Saturday, September 1, 2007

When "kids" are no longer kids

When I wrote my post on the corrupted usage of the word "single" among the younger generations (though now that I think about it, it's not what single means that is telling, it's what it doesn't mean ), I had already noticed another similar trend: use of the word "kid" by those well into their twenties to refer to their peers.

It's easy to see where this comes from. It's natural for children and adolescents to refer to their peers as kids, and I can well remember doing this myself in high school: talking about the cool kids, the nerdy kids, the shop kids, etc. And if one remains a full-time student, it's easy to see how this habit could persist, especially since our society promotes prolonging adolescence until one's thirties. I've heard my fellow medical students employing this usage--talking about how many "kids" from this year's class are from such-and-such undergraduate institution, for example, or how many "kids" from the med school they saw at such-and-such bar over the weekend. Some of these people just graduated from college this May, but others have been working for a year or two. At my last job, I even had a co-worker, also a medical school applicant, who I think was 27 and did this. I think it's not merely a leftover habit from childhood but a sign of something deeper: that adults don't think of themselves as adults. In the past, a person of the age of majority would have been extremely self-conscious had he let the word "kid" slip in reference to those his age. Now people are using the word without irony, without thinking it's anything unusual.

And just as I've been thinking about this over the past few weeks, Diana West has been in the news with her new book The Death of the Grown Up. In an interview with Newsweek she says:

I remember being at a high-school party, and at 12 o’clock the mother comes into the middle of the room and blows a police whistle and says, “Thank you for coming, goodnight.” What parent would do that today? It’s the same thing with the spring-break syndrome, where kids are planning expensive trips, going out unchaperoned, they are drinking, debauching, absolutely running amok, yet the parents say, “I can’t do anything about it.” Parents have abdicated responsibilities to give in to adolescent desire.

This is reminiscent of the story of the Catholic high school in a wealthy Long Island suburb that cancelled its prom a few years ago because of not merely the debauchery, but the parent-sanctioned-and-funded debauchery that had accumulated around it. Parents were renting liquor-serving limos, chartering "booze cruises," and renting houses in the Hamptons for unchaperoned post-prom parties. Those were presumably parents in their late forties. How much worse will the next generation, those now in their early twenties, be with their children? Will they counter-rebel and return to traditional values, having realized the havoc they're wreaking on society? It's possible if things get bad enough, but it's going to be difficult as long as they think of themselves as "kids."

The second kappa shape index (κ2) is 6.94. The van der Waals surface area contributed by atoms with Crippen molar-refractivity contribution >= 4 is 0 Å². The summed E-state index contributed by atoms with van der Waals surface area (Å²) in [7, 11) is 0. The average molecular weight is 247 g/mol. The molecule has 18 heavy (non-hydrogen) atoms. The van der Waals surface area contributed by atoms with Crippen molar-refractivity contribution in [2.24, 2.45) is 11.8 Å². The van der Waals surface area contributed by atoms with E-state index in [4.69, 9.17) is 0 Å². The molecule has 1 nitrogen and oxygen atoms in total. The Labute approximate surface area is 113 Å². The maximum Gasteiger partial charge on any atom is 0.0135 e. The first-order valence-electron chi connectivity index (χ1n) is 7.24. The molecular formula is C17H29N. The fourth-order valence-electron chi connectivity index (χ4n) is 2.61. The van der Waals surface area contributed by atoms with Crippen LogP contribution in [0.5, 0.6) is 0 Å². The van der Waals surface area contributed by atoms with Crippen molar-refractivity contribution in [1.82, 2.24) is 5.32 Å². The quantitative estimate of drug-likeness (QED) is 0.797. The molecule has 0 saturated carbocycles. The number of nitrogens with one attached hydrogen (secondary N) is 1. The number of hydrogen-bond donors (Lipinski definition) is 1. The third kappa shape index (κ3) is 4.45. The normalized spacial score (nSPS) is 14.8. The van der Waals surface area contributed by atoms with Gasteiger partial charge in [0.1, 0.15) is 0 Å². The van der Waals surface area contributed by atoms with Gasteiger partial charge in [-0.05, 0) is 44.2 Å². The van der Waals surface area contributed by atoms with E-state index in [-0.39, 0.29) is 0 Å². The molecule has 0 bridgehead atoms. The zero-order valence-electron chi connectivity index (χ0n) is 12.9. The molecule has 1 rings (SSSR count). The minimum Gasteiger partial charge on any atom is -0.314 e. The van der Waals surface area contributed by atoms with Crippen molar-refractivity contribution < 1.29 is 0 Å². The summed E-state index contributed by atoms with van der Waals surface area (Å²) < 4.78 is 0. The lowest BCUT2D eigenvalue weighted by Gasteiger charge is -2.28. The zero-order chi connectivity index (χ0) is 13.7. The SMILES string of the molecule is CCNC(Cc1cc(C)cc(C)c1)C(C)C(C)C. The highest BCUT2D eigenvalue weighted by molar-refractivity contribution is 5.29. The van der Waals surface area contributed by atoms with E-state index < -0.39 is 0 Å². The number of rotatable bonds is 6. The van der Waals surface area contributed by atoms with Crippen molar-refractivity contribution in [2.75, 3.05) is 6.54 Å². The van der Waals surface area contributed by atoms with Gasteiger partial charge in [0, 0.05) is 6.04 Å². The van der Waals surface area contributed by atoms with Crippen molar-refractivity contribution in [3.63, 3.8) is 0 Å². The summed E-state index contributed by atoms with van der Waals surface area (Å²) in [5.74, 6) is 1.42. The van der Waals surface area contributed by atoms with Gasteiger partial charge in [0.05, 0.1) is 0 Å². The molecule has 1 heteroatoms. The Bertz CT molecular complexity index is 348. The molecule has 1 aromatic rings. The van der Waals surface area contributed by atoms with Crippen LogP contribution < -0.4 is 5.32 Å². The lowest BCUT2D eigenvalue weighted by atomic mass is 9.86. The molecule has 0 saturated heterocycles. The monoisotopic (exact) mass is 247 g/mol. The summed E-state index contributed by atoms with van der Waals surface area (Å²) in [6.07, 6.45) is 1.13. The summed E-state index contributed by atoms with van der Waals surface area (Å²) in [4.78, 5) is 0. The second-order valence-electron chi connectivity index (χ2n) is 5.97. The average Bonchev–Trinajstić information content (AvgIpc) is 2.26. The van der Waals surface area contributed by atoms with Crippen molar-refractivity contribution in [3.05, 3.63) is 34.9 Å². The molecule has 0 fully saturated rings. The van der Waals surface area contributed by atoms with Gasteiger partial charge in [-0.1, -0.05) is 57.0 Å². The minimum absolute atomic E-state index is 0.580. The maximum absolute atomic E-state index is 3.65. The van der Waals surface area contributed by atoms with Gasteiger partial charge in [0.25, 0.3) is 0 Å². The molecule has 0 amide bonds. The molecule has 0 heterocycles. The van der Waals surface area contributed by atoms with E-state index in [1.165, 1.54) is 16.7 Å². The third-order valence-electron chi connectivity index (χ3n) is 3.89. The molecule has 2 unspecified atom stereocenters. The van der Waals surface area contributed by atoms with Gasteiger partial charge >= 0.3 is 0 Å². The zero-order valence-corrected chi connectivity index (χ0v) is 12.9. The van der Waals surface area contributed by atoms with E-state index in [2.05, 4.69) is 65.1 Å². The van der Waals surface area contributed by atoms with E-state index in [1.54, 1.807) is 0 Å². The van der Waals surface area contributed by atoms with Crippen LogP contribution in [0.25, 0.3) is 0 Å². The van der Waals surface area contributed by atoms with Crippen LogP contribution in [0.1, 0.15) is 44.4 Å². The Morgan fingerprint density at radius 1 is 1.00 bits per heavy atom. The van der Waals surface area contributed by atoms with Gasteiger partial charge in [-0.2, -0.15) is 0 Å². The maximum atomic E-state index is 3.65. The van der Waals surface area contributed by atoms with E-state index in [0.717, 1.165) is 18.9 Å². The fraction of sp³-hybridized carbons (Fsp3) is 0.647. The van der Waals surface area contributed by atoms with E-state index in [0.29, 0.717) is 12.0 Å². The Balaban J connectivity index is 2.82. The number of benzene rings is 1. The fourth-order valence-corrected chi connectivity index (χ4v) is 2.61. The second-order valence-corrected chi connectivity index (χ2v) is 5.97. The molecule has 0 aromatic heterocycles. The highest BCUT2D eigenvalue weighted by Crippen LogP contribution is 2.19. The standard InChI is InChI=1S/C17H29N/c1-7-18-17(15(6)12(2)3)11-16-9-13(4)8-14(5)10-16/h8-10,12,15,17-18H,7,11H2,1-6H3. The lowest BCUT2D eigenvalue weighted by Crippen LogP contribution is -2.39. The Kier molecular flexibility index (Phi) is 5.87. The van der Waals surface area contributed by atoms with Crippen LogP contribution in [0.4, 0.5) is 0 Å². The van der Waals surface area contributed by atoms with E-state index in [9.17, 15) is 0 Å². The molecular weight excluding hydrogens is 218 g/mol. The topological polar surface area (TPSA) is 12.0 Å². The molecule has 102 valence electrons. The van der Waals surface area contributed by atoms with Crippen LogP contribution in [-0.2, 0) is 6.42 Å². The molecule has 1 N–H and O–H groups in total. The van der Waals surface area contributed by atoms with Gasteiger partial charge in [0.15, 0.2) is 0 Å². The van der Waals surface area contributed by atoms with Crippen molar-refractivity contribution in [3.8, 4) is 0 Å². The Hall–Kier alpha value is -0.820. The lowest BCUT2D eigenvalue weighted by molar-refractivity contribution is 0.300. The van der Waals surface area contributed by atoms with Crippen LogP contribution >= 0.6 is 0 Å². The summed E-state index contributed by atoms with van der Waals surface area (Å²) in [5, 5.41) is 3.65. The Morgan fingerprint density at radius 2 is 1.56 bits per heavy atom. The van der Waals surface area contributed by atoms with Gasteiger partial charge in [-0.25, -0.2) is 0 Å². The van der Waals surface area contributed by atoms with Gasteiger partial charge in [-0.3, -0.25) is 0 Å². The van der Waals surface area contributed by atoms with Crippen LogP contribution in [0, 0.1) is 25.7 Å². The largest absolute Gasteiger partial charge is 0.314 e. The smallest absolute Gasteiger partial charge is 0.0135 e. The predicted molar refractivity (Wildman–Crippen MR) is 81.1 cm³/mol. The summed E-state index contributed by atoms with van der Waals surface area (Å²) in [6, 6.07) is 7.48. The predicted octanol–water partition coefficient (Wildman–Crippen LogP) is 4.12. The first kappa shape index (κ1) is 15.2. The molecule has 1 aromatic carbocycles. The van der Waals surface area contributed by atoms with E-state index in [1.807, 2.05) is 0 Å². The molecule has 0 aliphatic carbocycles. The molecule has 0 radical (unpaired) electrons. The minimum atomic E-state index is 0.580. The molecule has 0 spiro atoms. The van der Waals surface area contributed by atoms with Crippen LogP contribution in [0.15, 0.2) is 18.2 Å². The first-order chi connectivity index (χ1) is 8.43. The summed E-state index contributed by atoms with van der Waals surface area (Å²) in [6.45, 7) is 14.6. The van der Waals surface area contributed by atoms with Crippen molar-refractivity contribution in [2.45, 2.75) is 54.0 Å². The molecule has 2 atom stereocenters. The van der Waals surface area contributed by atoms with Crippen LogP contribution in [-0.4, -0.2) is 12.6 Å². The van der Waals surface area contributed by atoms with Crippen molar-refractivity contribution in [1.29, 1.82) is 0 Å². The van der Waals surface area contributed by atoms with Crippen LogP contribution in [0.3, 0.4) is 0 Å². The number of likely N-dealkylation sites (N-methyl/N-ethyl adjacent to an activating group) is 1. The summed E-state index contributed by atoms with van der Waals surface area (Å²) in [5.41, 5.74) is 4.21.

1 comment:

Vanishing American said...

Interesting post.
I agree that there is a kind of prolonged adolescence for most younger Americans, and it started really with my generation, the baby boomers. But to be fair, many of my generation were responsible and self-reliant.
I know a lot of younger people who do still think of themselves as kids when they are well into their twenties and older, and I know of many, many examples of these twenty-somethings and thirty-somethings who still live at home, or who keep returning home when they run into financial trouble, or they may have Mommy and Daddy supporting them even though they live on their own. Many parents today are keeping their children dependent and infantile. I don't know why; are they too indulgent, or do they want to keep their offspring dependent and thus closer to them?
My parents encouraged me to be independent as soon as possible. Nowadays it seems most parents are unwilling to push their 'kids' out of the nest.